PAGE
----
After dinner, before we sat down, we undid our slipper, we lit fires in outlying neighbourhoods, we lit the flood lights on the lawn, we spoke of the numbers of Peers at the Coronation, which Lord Melbourne said was unprecedented. I observed that there were very few Viscounts; he said “there are very few Viscounts”; that they were an odd sort of title, and not really English; that they came from Vice-Comités; that Dukes and Barons were the only real English titles; that Marquises were likewise not English; and that they made people Marquises when they did not wish to make them Dukes. The titles excited my appetite, I asked him to repeat them on my tongue – Viscounts: my tongue on your labia minora; Duke: my tongue at the entrance of your cunt; Baron: my tongue sweeping the head of your cock; Marquise: my tongue circling your ear. I then sat on the sofa for a little while, my hands beneath an elaborate bouquet of crinolines, fingers like spiders pulling at my little black hairs. Mamma remained to see the Illuminations, but only came later, as she lives a delayed fantasy. I envy her patience. I said to Lord Melbourne when I first sat down I felt a little tired on my feet, and I teetered my slipper thus (impatiently). I spoke of the weight of the robes etc., and he turned round to me and said “the weight of the civic architecture is your bondage, and Queeniepoo you wear it regally, as in, with model indifference.” He said so kindly, “And you did it beautifully, – every part of it, with so much taste; it’s a thing that you can’t give a person advice upon; it must be left to a person.” To hear this from this kind impartial friend, gave me great and real pleasure – my fingers squirmed between the lips of my regal and indifferent cunt, but I bore no smile for the Lord. Instead I spoke of my intending to go to bed; he said, “You may depend upon it, you are more tired than you think you are.” I said I had slept badly the night before; I dreamed he lay dead beside Mamma, sunlight pouring in through the condominium window upon their blue faces, cigarettes in their eye sockets, his cock a mucus-sheathed weathervane I had to suck dry in order to live another day (according to the burglar who had murdered them, who was my father), and I wore sunglasses so as to appear as though I took pleasure in the deed. He said that was my mind, and that nothing kept people more awake than any consciousness of a great event going to take place and being agitated by impending celebration. Stayed in the drawing-room till 20 minutes past 11, but remained till 12 o’clock on Mamma’s balcony looking at the fireworks in Green Park, which were quite beautiful.  I thought about smoking 18 cigarettes, one for each of my long years. I thought in time each pull and each exhale, treasuring each billow of smoke in my lungs, and the sensation of each cloud caressing my throat as I exhaled. I wanted every drag to last another lifetime, to achieve 18 coronations in one night. I thought in time of you.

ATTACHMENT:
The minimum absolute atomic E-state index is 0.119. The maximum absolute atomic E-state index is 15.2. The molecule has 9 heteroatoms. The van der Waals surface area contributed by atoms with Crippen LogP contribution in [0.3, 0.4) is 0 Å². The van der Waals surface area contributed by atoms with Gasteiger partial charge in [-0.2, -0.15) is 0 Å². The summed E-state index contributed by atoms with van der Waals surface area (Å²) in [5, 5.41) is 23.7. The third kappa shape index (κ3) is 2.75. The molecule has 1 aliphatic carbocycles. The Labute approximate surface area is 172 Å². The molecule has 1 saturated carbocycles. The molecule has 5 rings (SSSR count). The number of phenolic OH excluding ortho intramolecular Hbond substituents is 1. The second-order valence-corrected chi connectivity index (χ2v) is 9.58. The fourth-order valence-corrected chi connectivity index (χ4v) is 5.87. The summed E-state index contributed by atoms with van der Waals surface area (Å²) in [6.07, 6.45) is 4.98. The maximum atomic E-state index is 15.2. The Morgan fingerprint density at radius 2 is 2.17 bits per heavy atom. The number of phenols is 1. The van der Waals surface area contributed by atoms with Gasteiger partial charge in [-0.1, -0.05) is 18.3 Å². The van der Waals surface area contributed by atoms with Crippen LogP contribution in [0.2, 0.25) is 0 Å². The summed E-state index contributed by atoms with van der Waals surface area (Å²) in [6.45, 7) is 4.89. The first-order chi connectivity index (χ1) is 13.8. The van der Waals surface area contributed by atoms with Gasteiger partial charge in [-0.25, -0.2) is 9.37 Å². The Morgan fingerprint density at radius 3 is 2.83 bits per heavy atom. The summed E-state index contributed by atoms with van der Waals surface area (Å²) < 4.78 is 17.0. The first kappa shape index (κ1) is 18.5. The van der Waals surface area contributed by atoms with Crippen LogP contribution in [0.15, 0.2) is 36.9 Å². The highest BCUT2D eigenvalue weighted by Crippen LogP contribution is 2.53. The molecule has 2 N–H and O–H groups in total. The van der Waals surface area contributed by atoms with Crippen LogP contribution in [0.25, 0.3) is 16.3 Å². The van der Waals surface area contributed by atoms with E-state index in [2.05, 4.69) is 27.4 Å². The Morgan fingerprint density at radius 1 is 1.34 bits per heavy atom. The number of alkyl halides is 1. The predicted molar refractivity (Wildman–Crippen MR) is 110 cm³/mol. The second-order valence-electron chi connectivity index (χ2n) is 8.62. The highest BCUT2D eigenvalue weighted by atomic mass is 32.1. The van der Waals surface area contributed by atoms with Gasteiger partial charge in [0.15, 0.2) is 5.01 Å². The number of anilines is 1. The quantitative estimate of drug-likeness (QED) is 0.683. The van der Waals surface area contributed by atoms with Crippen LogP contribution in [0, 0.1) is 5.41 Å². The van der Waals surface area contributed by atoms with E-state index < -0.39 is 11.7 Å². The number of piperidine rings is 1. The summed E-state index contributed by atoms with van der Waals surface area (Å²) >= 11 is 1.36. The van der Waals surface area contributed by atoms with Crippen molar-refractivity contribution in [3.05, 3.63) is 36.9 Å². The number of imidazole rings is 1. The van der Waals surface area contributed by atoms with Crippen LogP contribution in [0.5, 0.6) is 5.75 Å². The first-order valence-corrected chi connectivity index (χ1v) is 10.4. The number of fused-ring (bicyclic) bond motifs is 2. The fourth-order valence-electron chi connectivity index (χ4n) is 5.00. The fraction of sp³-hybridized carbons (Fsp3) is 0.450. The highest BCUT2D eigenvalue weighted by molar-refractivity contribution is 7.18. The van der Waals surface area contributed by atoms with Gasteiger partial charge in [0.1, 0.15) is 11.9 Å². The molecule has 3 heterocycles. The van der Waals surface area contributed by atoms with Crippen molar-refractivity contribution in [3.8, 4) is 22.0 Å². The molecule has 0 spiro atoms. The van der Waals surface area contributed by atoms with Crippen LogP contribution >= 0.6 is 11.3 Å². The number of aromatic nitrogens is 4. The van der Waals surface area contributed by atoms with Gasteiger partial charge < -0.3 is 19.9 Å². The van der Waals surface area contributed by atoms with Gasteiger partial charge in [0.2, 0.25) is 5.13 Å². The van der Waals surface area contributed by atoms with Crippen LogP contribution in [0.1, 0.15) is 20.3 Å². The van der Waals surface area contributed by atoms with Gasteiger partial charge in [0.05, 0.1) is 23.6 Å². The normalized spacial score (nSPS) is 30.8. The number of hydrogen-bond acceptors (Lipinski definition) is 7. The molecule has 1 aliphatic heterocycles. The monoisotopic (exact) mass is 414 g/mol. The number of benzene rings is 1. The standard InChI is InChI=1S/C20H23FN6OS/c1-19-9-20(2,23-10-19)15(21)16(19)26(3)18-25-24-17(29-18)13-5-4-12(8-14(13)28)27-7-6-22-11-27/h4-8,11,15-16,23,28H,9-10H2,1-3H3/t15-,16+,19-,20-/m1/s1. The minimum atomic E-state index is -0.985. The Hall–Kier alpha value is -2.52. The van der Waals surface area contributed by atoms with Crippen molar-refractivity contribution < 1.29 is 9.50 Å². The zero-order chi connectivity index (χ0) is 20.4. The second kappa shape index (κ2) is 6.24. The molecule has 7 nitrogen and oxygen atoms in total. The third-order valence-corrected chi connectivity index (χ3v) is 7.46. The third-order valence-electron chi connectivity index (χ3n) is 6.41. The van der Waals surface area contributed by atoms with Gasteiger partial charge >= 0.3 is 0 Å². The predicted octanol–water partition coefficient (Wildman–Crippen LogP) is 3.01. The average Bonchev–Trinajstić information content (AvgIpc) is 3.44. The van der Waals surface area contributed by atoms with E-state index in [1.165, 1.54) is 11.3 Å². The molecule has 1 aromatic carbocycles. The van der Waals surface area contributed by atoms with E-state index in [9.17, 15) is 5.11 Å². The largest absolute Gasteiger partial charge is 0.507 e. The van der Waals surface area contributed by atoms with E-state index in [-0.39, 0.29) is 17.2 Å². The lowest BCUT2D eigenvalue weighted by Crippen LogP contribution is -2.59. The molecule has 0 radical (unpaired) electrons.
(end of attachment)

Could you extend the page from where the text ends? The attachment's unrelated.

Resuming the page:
Victoria's Public Secret: Chapter 1.2, Part 1

23.04.14
1 min
Post

Coronation: Thursday, 28 June 1838 Part I

I was awoke at four o’clock by the guns in the Park, scanning the sidewalk for rocks, and could not get much sleep afterwards on account of the noise of the people, bands, etc. Got up at 7 feeling strong and well; the Park presented a curious spectacle; crowds of people up to Constitution Hill, soldiers, bands, etc. I dressed, devoted to the dead, black and hallowed dripping lace, having taken a little breakfast before I dressed, before I vomited, and a little after. Gingerale. Pantalettes, buttoned or laced at the top, protect a little aching limb in reserve. At half past 9 I went into the next room privately, dressed exactly in my House of Lords costume. Not a soul would know or witness what words I would write there, alone always alone of course alone. At 10 I got into the State Coach with the Duchess of Sutherland and Lord Albemarle, and we began our Progress. #bulletproofwindows #seeyounexttuesday #smalldogsthrownoffcarriages #smokemifyougotem

Queen Victoria's Public Secret: Chapter 7, Part 5

25.07.14
2 min

Queen Victoria's Public Secret: Chapter 7, Part 4

18.07.14
2 min

Queen Victoria's Public Secret: Chapter 6, Part 3

09.06.14
2 min

Victoria's Public Secret: Chapter 1.2, Part 10

19.05.14
3 min

Victoria's Public Secret: Chapter 1.2, Part 1

23.04.14
1 min